Strategies for Success When Grilling with a Visual Impairment

5.3.147 Summer Grilling

Summertime grilling is a Wisconsin pastime.

Grilling is a fun way to spend time outside and gather with family and friends. It can be a healthier cooking method, since fat drips off food as it cooks, and you are likely to use less butter on grilled foods. Learn how to choose the right grill for you, follow accessibility and safety recommendations, and find the right equipment to make grilling a breeze. Here are tips to help you grill with confidence.

Pick Your Grill:

Before you get started, decide what type of grill you would like to use. Electric, gas/propane, and charcoal grills are available. Picking the right one for you makes all the difference in a successful cooking adventure.

Electric grills come in both indoor and outdoor models. Grill temperature can easily be controlled and the heating element is a relatively safe distance away from the cooking area, so these are likely the easiest for an individual who is blind or visually impaired.

Gas or propane grills have burners usually controlled by knobs. With proper markings and experimentation, this model of grill is very user-friendly.

“I have always used a gas grill,” says Tim Davis. “Once I set the grill to the temperature I want, I know about how long it will be till my food is ready.”

Charcoal grills are more of a challenge, since cooking is done over flames. Monitoring and controlling the temperature of a charcoal fire using nonvisual methods requires practice and experimentation.

Tips and Techniques for Success:

First, get acquainted with your grilling area. While the grill is still cool, explore the grilling surface and the materials surrounding the grate. Getting a good mental image of this area will help when the grill is hot and cannot be touched. Practice flipping food before you cook it while the grill is still cool. Doing this can help you flip the meat with confidence when it is hot.

Stay by your grill at all times. Juices can drip down from your food as it cooks, which can result in a high flame if left unattended. Be aware of what is in your environment, and avoid grilling under any overhanging branches, as the tree could start on fire.

Once the grill is hot, a long spatula is useful for exploring what is happening on the grill surface. This tool can help the griller learn the exact location of any food which is being grilled.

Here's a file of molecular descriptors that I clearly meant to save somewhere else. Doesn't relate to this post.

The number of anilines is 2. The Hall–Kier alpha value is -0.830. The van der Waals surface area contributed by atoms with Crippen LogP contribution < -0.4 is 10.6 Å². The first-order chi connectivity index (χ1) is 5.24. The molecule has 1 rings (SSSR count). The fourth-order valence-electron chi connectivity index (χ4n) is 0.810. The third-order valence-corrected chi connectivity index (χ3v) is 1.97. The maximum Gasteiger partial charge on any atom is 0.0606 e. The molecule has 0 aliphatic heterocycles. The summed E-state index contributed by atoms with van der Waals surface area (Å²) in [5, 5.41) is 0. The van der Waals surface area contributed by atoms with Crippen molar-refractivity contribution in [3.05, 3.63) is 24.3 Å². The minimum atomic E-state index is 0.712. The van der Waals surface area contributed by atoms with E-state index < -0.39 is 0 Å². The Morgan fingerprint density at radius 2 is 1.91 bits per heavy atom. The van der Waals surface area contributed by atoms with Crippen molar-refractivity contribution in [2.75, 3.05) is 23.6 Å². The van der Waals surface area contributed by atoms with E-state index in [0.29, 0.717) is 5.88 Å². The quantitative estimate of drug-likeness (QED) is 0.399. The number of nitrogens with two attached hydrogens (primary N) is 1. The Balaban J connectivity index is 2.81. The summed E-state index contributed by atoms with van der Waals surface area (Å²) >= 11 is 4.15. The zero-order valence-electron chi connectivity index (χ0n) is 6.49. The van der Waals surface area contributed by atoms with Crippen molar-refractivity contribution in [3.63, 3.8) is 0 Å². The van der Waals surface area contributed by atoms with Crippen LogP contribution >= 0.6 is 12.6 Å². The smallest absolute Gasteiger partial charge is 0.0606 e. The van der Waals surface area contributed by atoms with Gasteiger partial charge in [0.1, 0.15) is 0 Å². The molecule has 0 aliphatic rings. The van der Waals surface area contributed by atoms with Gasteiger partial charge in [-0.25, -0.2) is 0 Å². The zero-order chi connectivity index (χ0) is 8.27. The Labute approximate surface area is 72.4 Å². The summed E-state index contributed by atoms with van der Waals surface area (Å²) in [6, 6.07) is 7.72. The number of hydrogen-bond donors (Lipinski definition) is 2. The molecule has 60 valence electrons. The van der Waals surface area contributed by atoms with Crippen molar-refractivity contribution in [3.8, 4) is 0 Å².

If done thoughtfully and safely, use your hands while grilling. While you cannot touch the surface of the grill, you can usually touch the food as it is cooking. Locate the food with the long spatula, then gently touch it with your fingers. This can help determine whether a burger has been flipped or assess the doneness of a steak. Learn more about how to tell the doneness of food based on touch at myrecipes.com.

An essential tool for grilling without vision is a timer. Cooking meat or vegetables for a specified amount of time is one method of knowing when foods need to be flipped or when grilled items are done. As different thicknesses of meats need different cooking times, a Talking Digital Cooking Thermometer is recommended to ensure meat is fully cooked.

Once food is done, grab it with a Double Spatula Turner to remove it from the heat.

“Pretty much anything can be cooked on a grill,” says Janell Groskreutz, who enjoys making homemade pizza on her gas grill. “Experiment and have fun,” she encourages.

Adaptive Products that can Help:

A talking cooking thermometer can ensure food safety standards while grilling.

Here are six assistive products that may be helpful with your grilling experience:

  1. Double tonged spatula
  2. Super Oven Gloves
  3. Adjustable slicing knife with guard
  4. Low vision cutting board
  5. Talking digital cooking thermometer
  6. Talking timer

These are available at the Council’s Sharper Vision Store. Visit the store at 754 Williamson Street in Madison, go to our website at WCBlind.org/store, or call 800-783-5213 to talk about adaptive cooking products.

If you are new to grilling with a vision Impairment, or would like to learn how to grill using adaptive techniques, please contact Brent, the Council’s Vision Rehabilitation Therapist. Call him at (608) 237-8112 or email mailto:bperzentka@WCBlind.org to schedule an appointment.

Above all else, have fun. Grilling is meant to be a hobby and a cooking process to be enjoyed. Now that you know the different types of grills, some methods for success and adaptive products that can help, all there is left is to decide what food you will make. Get out there and grill!

Want more tips and a recipe to get started? Read this article from The Outlook from Here blog about how Janell Groskreutz uses adaptive technology as she grills. A recipe for shish kebabs is included.

 

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